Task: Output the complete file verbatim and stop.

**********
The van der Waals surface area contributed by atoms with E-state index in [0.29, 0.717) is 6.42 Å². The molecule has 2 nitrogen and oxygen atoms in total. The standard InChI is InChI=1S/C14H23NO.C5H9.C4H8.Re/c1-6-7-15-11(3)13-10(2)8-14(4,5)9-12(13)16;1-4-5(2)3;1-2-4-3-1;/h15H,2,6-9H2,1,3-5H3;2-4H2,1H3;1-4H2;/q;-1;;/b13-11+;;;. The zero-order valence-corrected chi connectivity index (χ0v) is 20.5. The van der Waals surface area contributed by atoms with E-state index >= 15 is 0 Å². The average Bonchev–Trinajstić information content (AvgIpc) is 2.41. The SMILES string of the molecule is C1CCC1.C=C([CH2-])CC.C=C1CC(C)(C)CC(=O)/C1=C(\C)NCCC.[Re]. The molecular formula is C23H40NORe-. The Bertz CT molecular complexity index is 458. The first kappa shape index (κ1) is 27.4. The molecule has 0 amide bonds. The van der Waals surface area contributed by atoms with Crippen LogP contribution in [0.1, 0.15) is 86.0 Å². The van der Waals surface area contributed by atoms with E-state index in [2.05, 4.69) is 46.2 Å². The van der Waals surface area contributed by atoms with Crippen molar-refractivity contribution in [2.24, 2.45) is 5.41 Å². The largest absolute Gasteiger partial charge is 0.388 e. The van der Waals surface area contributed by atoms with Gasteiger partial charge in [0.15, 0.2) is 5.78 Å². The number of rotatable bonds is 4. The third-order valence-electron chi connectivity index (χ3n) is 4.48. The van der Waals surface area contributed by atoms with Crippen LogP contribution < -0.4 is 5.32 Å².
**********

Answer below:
The van der Waals surface area contributed by atoms with E-state index in [0.29, 0.717) is 6.42 Å². The molecule has 2 nitrogen and oxygen atoms in total. The standard InChI is InChI=1S/C14H23NO.C5H9.C4H8.Re/c1-6-7-15-11(3)13-10(2)8-14(4,5)9-12(13)16;1-4-5(2)3;1-2-4-3-1;/h15H,2,6-9H2,1,3-5H3;2-4H2,1H3;1-4H2;/q;-1;;/b13-11+;;;. The zero-order valence-corrected chi connectivity index (χ0v) is 20.5. The van der Waals surface area contributed by atoms with E-state index >= 15 is 0 Å². The average Bonchev–Trinajstić information content (AvgIpc) is 2.41. The SMILES string of the molecule is C1CCC1.C=C([CH2-])CC.C=C1CC(C)(C)CC(=O)/C1=C(\C)NCCC.[Re]. The molecular formula is C23H40NORe-. The Bertz CT molecular complexity index is 458. The first kappa shape index (κ1) is 27.4. The molecule has 0 amide bonds. The van der Waals surface area contributed by atoms with Crippen LogP contribution in [0.1, 0.15) is 86.0 Å². The van der Waals surface area contributed by atoms with E-state index in [2.05, 4.69) is 46.2 Å². The van der Waals surface area contributed by atoms with Crippen molar-refractivity contribution in [2.24, 2.45) is 5.41 Å². The largest absolute Gasteiger partial charge is 0.388 e. The van der Waals surface area contributed by atoms with Gasteiger partial charge in [0.15, 0.2) is 5.78 Å². The number of rotatable bonds is 4. The third-order valence-electron chi connectivity index (χ3n) is 4.48. The van der Waals surface area contributed by atoms with Crippen LogP contribution < -0.4 is 5.32 Å².